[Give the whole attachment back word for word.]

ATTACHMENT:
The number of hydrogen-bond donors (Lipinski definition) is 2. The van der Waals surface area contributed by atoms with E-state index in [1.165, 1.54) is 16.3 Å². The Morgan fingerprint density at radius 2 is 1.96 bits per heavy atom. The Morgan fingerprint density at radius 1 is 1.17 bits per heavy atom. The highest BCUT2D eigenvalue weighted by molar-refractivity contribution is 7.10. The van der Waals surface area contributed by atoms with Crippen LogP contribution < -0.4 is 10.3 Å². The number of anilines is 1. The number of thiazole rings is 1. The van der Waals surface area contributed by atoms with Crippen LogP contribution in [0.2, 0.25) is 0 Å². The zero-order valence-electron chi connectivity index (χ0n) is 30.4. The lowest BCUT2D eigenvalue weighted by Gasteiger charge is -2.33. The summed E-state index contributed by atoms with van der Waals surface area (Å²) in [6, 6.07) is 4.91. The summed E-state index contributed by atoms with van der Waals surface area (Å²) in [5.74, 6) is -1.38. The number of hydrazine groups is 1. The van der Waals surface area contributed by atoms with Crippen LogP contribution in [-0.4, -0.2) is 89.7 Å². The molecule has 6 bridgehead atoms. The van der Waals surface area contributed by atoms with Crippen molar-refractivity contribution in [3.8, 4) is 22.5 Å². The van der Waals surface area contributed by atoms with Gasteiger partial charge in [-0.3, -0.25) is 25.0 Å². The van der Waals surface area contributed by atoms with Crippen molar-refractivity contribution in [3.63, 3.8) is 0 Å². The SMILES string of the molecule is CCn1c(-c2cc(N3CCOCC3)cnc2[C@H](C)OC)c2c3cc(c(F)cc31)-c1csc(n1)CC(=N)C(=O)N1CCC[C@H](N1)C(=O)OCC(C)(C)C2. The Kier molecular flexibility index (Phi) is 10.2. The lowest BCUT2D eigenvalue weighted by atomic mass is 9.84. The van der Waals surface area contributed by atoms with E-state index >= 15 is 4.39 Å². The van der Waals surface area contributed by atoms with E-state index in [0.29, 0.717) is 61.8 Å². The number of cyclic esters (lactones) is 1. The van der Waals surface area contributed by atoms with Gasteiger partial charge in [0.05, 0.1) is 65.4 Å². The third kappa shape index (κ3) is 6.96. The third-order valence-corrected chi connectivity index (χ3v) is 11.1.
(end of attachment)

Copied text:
The number of hydrogen-bond donors (Lipinski definition) is 2. The van der Waals surface area contributed by atoms with E-state index in [1.165, 1.54) is 16.3 Å². The Morgan fingerprint density at radius 2 is 1.96 bits per heavy atom. The Morgan fingerprint density at radius 1 is 1.17 bits per heavy atom. The highest BCUT2D eigenvalue weighted by molar-refractivity contribution is 7.10. The van der Waals surface area contributed by atoms with Crippen LogP contribution < -0.4 is 10.3 Å². The number of anilines is 1. The number of thiazole rings is 1. The van der Waals surface area contributed by atoms with Crippen LogP contribution in [0.2, 0.25) is 0 Å². The zero-order valence-electron chi connectivity index (χ0n) is 30.4. The lowest BCUT2D eigenvalue weighted by Gasteiger charge is -2.33. The summed E-state index contributed by atoms with van der Waals surface area (Å²) in [6, 6.07) is 4.91. The summed E-state index contributed by atoms with van der Waals surface area (Å²) in [5.74, 6) is -1.38. The number of hydrazine groups is 1. The van der Waals surface area contributed by atoms with Crippen LogP contribution in [-0.4, -0.2) is 89.7 Å². The molecule has 6 bridgehead atoms. The van der Waals surface area contributed by atoms with Crippen molar-refractivity contribution in [3.8, 4) is 22.5 Å². The van der Waals surface area contributed by atoms with Gasteiger partial charge in [-0.3, -0.25) is 25.0 Å². The van der Waals surface area contributed by atoms with Crippen molar-refractivity contribution in [3.63, 3.8) is 0 Å². The SMILES string of the molecule is CCn1c(-c2cc(N3CCOCC3)cnc2[C@H](C)OC)c2c3cc(c(F)cc31)-c1csc(n1)CC(=N)C(=O)N1CCC[C@H](N1)C(=O)OCC(C)(C)C2. The Kier molecular flexibility index (Phi) is 10.2. The lowest BCUT2D eigenvalue weighted by atomic mass is 9.84. The van der Waals surface area contributed by atoms with E-state index >= 15 is 4.39 Å². The van der Waals surface area contributed by atoms with E-state index in [0.29, 0.717) is 61.8 Å². The number of cyclic esters (lactones) is 1. The van der Waals surface area contributed by atoms with Gasteiger partial charge in [0.05, 0.1) is 65.4 Å². The third kappa shape index (κ3) is 6.96. The third-order valence-corrected chi connectivity index (χ3v) is 11.1.